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Hyperion Records

CDA67965 - Arensky & Taneyev: Piano Quintets
Vasilisa the Beautiful: Vasilisa carrying home a skull with burning eyes, from Russian Fairy Tales (1899) by Ivan Bilibin (1876-1942)
AKG London

Recording details: December 2012
Potton Hall, Dunwich, Suffolk, United Kingdom
Produced by Jeremy Hayes
Engineered by Ben Connellan
Release date: October 2013
DISCID: 6E101308
Total duration: 68 minutes 11 seconds


'Taneyev's Piano Quintet is an expansive work, warmly played here and with the subtle intelligence he demanded of himself when planning a work … Arensky's Quintet has the lightness of touch that he admired in Tchaikovsky … the piano-writing is deft and delicate, excellently handled by Piers Lane and well balanced with the strings in the recording' (Gramophone)

'The elevated intelligence and romantic intensity of Taneyev's writing, laid out here on an almost epic scale, are amply reflected by Piers Lane and the Goldner Quartet, as is Arensky's blend of rigour, ardour and charm' (The Daily Telegraph)

'Here is yet another fabulous performance of unfamiliar repertory to grace the remarkable Hyperion catalogue … this is a work which has been neglected for too long. As David Fanning writes, 'this massive work bids fair for the accolade of the greatest work in the Russian chamber repertoire before Shostakovich's Piano Quintet' … the approach of the Goldners reveals true chamber music-making of intimacy, and of no less intensity. Lane, meanwhile, is every bit as virtuosic as Pletnev … these are fascinating works and the performances are suitably brilliant. Highly recommended' (International Record Review)

'Rich in romantic melody … these are well-realised performances, and in realistic sound. Clearly music which should be heard more in concert programmes' (Liverpool Daily Post)

Arensky & Taneyev: Piano Quintets
Largo  [8'52]
Allegro moderato  [7'06]

Two chamber masterpieces from nineteenth-century Russia, performed by Piers Lane and the Goldner String Quartet.

Taneyev has been known as the ‘Russian Brahms’ and this epithet is particularly apposite when considering his Piano Quintet in G minor, especially as regards both its instrumental writing and its intellectual passion. Composed in 1911, this massive work bids fair for the accolade of the greatest work in the Russian piano-chamber repertoire before Shostakovich’s Piano Quintet of 1940. Only the extravagance of its technical demands can explain its failure to establish itself in the standard repertoire.

Arensky’s Piano Quintet of 1900 is less monumental and less flamboyant, though not exactly short of fireworks, especially in the piano writing. It is a deeply attractive and enjoyable work—and equally little-known on the concert platform.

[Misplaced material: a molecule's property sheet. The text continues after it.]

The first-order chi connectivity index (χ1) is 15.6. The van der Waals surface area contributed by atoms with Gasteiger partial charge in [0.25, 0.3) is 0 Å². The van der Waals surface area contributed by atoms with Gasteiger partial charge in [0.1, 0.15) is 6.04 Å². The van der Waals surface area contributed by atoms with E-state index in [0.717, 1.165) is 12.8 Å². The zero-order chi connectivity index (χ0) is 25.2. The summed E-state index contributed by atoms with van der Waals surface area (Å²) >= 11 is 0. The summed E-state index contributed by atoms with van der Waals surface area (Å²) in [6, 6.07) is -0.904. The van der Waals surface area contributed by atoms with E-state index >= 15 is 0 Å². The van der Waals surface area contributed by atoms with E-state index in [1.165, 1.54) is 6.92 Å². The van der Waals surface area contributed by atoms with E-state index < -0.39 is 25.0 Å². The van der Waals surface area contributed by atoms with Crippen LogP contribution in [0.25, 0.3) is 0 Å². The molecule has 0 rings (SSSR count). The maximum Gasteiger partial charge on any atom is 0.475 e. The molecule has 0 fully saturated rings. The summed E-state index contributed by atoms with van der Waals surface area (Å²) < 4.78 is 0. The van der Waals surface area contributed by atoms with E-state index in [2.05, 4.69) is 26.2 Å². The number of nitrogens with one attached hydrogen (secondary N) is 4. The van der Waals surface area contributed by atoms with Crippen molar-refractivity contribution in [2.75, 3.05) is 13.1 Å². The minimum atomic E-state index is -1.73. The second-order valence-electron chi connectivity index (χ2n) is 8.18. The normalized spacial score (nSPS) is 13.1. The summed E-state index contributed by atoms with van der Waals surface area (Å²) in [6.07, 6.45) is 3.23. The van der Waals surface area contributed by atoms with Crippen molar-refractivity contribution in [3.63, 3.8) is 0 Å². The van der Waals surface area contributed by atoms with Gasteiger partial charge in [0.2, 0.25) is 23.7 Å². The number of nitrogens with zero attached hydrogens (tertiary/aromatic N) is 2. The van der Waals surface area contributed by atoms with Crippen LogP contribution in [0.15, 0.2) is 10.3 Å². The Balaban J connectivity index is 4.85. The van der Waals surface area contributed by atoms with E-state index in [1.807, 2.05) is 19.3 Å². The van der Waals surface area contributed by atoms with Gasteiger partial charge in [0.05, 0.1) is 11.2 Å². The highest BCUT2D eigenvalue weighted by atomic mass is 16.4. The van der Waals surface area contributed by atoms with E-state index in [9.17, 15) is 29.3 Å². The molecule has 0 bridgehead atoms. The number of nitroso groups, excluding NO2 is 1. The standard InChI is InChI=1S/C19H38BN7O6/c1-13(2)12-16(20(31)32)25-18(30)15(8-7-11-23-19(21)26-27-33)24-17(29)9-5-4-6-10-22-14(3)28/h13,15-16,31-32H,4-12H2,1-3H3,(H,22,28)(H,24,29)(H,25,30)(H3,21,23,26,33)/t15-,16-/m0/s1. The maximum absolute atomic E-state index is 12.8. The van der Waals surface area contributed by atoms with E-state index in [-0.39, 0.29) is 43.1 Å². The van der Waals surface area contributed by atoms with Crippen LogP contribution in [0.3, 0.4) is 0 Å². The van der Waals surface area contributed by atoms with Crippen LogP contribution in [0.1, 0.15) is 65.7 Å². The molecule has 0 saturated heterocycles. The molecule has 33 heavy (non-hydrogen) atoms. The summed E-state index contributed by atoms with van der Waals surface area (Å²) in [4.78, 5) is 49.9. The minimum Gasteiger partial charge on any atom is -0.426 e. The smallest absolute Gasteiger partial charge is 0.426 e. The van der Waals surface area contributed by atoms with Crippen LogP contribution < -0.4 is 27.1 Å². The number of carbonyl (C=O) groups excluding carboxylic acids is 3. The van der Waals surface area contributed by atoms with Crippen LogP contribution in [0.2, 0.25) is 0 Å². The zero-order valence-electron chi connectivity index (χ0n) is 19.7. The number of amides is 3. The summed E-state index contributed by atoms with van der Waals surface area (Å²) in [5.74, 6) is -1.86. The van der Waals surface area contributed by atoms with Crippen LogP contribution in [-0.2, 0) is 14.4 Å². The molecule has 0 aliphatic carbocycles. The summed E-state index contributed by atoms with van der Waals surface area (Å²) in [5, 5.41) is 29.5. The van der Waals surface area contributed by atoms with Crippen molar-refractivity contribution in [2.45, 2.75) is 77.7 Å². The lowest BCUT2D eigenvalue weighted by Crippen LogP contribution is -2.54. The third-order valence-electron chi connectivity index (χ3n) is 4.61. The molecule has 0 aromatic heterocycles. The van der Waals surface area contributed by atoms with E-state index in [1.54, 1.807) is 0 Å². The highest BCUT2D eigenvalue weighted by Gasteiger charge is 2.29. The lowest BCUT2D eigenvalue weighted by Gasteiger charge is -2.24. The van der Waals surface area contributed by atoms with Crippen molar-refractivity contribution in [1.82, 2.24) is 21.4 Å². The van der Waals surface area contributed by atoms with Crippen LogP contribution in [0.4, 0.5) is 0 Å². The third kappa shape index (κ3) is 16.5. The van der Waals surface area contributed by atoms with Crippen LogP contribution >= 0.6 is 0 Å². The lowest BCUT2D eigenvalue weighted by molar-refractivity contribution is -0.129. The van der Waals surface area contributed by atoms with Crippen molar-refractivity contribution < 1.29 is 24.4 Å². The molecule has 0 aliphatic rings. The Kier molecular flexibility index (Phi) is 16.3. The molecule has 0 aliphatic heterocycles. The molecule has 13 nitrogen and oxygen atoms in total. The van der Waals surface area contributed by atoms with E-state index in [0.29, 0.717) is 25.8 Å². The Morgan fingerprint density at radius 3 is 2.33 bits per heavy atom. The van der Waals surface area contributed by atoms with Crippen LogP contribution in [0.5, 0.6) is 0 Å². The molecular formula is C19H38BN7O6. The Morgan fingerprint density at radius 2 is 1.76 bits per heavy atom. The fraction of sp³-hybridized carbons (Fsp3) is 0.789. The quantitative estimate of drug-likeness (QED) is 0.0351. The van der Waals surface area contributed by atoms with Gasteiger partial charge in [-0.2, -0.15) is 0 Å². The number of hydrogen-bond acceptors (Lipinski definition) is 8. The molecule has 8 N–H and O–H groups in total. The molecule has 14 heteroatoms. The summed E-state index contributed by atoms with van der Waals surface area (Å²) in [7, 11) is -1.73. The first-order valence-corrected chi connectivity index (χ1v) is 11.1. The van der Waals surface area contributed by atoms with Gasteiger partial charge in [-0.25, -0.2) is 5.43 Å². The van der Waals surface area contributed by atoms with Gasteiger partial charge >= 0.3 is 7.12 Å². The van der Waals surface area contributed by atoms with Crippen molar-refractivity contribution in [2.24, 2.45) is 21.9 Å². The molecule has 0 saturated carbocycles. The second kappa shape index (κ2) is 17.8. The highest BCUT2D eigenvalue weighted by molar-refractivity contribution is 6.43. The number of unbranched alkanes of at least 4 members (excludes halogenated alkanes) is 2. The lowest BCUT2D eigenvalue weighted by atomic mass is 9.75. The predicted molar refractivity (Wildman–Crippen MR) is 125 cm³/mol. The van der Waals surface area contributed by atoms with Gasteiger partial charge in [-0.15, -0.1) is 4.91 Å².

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Introduction  EnglishFrançaisDeutsch
Chamber music in nineteenth-century Russia is generally regarded as having taken a back seat, at least by comparison with opera, symphony and song, and by comparison with trends in Western and Central Europe. It is true that nationalist agendas were harder to pursue in this area, associated as it was with the aristocratic elegance of Haydn and Mozart, the elevated philosophy of Beethoven, or the middle-class solidity of his Germanic followers. But nationalism was not the only game in town. From 1859 the Rubinstein brothers—Anton and Nikolay—embarked on a programme of professionalization of Russian musical life, which for them inevitably meant a strong degree of Germanization. Their project encompassed both composition and performance, and its foundations were the concert series and conservatoires they established in St Petersburg and Moscow. Anton’s energies, though perhaps not his gifts, were more or less equally spread across composing, performing, conducting, teaching and organizing. Chamber music, including two piano quintets (one with wind instruments), features strongly in his compendious output. Much of it was admittedly designed in the first instance for publication and performance abroad. Even so, where he had pointed, many in the next two generations followed.

Born around the time the Rubinsteins were unveiling their project, Anton Arensky and Sergei Taneyev were destined to be remembered more as teachers than as composers. Both were based at the Moscow Conservatoire, where Taneyev served as director from 1885 to 1889. Both wrote influential theoretical treatises—Arensky on harmony, Taneyev on counterpoint. Both were considerable pianists—Taneyev especially so—and Arensky held significant posts as conductor. Though a Rimsky-Korsakov pupil, Arensky fell under the spell of Tchaikovsky, rather to the chagrin of his former teacher, who went on to suggest that he would soon be forgotten. Taneyev, by contrast, was one of the very few successful composers actually taught by Tchaikovsky, whose views he was not afraid occasionally to challenge (their correspondence is a rich exchange of ideas, still awaiting translation). Tchaikovsky’s imposing Piano Trio of 1881–2 is a crucial link in the chain between Anton Rubinstein’s piano-chamber music and that of the two composers on the present recording. Taneyev actually had the temerity to show Tchaikovsky how the fugal variation in the second movement of that work could have been composed differently.

Temperamentally Arensky and Taneyev were poles apart. Rimsky-Korsakov’s memoirs describe Arensky’s early life as having ‘run a dissipated course between wine and card-playing’, and noted that on his move to St Petersburg in 1894 to succeed Balakirev as director of the Imperial Chapel ‘the same mode of life continued, though on a reduced scale’. His health undermined, Arensky died at the age of forty-four, from tuberculosis. Taneyev, on the other hand, was that rarest of things in Russian music, a teetotaller, as well as a confirmed bachelor who would ask his house guests to step outside if they wished to smoke, and an intellectual with interests encompassing the ancient Greeks and Esperanto. He held Arensky in high esteem, and Rimsky-Korsakov’s son Andrey recalled Taneyev and his father in December 1906 arguing over the recently deceased Arensky’s merits as a composer. In 1915 Taneyev attended the funeral of his former pupil Scriabin, where he contracted pneumonia, dying of a heart attack soon afterwards.